|By Susan Taylor Martin, Tampa Bay Times, St. Petersburg, Fla.|
A reverse mortgage would tap the equity in their
The couple only had to take care of the property taxes and insurance, which totalled barely
"He told us you get paid every month instead of you paying the bank," said Kenny, now 87.
Soon after, their insurance premium jumped so high they could not afford it. They fell behind on their bills. The reverse mortgage company demanded that they pay
The couple now wish they had better understood the seemingly simple reverse mortgage, a frequent lament of homeowners who turn to what is actually a complex financial product. And as increasing numbers of baby boomers become eligible for reverse mortgages, concern looms that many others could find themselves in the same predicament as the Goodnows.
Some will end up fighting to keep their homes.
That's why Fran, 71, was in a
"Mrs. Goodnow, the mortgage company is filing for foreclosure," the judge said. "Is there something you want to tell me?"
—-You've probably seen the TV ads: Actors including
"It allows you to eliminate monthly payments, pay some bills or simply enjoy your retirement," Thompson, also a former U.S. senator and presidential candidate, says in his folksy drawl. "It allows seniors to stay in their homes."
Most reverse mortgages are federally insured loans that enable people 62 and older to turn part of their home equity into cash. The homeowners can take a lump sum or receive monthly payments, or a combination of the two. Either way, they don't make monthly principal and interest payments.
When the homeowners move or die, the amount of the loan and the accumulated interest must be repaid. If there is enough equity remaining, the owners or their heirs can sell the home, pay what's owed to the reverse mortgage company and keep the rest.
The reverse mortgage company is counting on people not staying in the house for too long. Plus, if the house sells for less than what is owed, the
Created by a
Reverse mortgages can be a useful financial tool for homeowners who have substantial equity, intend to live in their homes for many years, and plan to take the cash out over time instead of all at once.
That is not what usually happens, however. Three out of every four borrowers took all of their money up front in a lump sum, according to a 2012 study by the federal
"Reverse mortgages are complex products that are difficult for consumers to understand," the study stated.
The study also found a long-running problem with "deceptive advertising," including solicitations that imply a federally insured reverse mortgage is a government benefit rather than a loan.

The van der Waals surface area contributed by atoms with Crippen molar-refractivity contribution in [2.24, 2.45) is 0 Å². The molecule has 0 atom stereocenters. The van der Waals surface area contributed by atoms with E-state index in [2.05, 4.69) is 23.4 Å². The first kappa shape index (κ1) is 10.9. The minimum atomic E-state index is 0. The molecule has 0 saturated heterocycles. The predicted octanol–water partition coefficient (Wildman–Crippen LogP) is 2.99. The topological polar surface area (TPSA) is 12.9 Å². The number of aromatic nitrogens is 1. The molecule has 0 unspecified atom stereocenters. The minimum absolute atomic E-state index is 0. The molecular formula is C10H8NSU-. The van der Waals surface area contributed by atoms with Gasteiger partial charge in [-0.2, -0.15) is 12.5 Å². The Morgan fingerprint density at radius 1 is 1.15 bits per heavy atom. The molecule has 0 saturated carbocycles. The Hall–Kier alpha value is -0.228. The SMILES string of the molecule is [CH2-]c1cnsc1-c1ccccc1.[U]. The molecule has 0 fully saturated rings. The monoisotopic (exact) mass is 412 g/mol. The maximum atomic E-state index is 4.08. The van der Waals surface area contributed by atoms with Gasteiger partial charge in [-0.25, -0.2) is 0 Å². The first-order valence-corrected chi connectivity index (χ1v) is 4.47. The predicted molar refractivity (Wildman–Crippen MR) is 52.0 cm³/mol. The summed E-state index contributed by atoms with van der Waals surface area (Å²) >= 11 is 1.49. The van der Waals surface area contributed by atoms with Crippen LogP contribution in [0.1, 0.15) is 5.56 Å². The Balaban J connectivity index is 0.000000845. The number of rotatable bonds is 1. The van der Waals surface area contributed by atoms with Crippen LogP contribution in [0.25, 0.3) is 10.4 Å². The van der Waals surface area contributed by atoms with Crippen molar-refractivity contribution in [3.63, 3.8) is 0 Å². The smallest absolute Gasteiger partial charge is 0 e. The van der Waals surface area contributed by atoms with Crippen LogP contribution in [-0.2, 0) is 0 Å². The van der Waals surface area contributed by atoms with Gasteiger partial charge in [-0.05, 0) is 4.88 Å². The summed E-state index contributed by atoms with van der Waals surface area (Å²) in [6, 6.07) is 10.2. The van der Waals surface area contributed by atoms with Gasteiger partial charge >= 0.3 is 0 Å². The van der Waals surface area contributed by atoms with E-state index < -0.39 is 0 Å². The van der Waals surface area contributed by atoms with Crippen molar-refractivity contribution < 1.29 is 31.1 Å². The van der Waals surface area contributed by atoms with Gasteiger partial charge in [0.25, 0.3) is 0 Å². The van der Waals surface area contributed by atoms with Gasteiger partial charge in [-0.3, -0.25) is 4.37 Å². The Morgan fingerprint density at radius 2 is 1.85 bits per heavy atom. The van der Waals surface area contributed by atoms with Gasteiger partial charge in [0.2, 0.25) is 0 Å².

Another potential problem: As of 2012, the consumer bureau said, "a surprisingly large proportion" of reverse mortgage borrowers — 9.4 percent — were at risk of foreclosure because they didn't pay the taxes or insurance.
The numbers are particularly high in the
The state's economic woes helped inflate those figures, said
As for who should take out a reverse mortgage, "there's not one right way to do a reverse mortgage or one right person," Madson said. "I think you have to know all the circumstances."
—-The Goodnows bought their house in
A near fatal car accident a decade later left
That's when Kenny noticed an ad for reverse mortgages.
Then, as now, anyone getting a federally insured reverse mortgage must first meet with a government-certified housing counselor who explains the complicated terms. Madson, of James B. Nutter & Co., said the Goodnows would have been required to go through counseling, although neither Fran nor Kenny recalls it.
Because Fran's credit was poor, she was instructed to deed the house over to Kenny, who would then be the sole name on the reverse mortgage.
Blind in one eye, dim-sighted in the other, Kenny signed the paperwork without paying much attention to the terms.
"Neither of us could read all that malarkey," Fran said.
Here's what they agreed to: James B. Nutter & Co. would pay off their existing
They quickly ran into trouble when two different companies cancelled their insurance, first because of hazardous tree limbs on their property, then because they failed to make a payment. A new policy cost more than they could afford.
In 2012, the mortgage company started foreclosure proceedings. Kenny met with a company representative at a mediation session. "They wanted me to pay them," he said, so nothing came of it.
By Tuesday, the Goodnows owed
Kenny was in a nursing home recovering from an infection and severe dehydration.
When the case was called, a lawyer for the mortgage company said Kenny had failed to pay for insurance in 2009, 2010 and 2011. For her part, Fran intended to tell the judge that she and Kenny didn't understand how they could owe so much.
Instead, when Helinger asked if she wanted to say anything, she began to ramble about Kenny's health.
"Mrs. Goodnow, they say you still haven't paid your insurance," the judge gently redirected her.
"I sympathize with your husband in the hospital," the judge said, "but you understand I have to follow the law." With that, he gave the Goodnows until
—-A few hours later, Fran was still trying to accept that she had less than 60 days to find another place to live. With their combined
Fran acknowledges that neither of them could maintain the 1,110 square foot house, which has fallen into an obvious state of disrepair.
The mortgage company likely gambled wrong in loaning Kenny so much on the house, which now has a market value of just
What advice would the Goodnows give anyone considering a reverse mortgage?
"Don't take it!" Kenny bellowed from his nursing home bed. "Unless you are 99 1/2 years old."
"Or," added Fran, "at least until you understand it."
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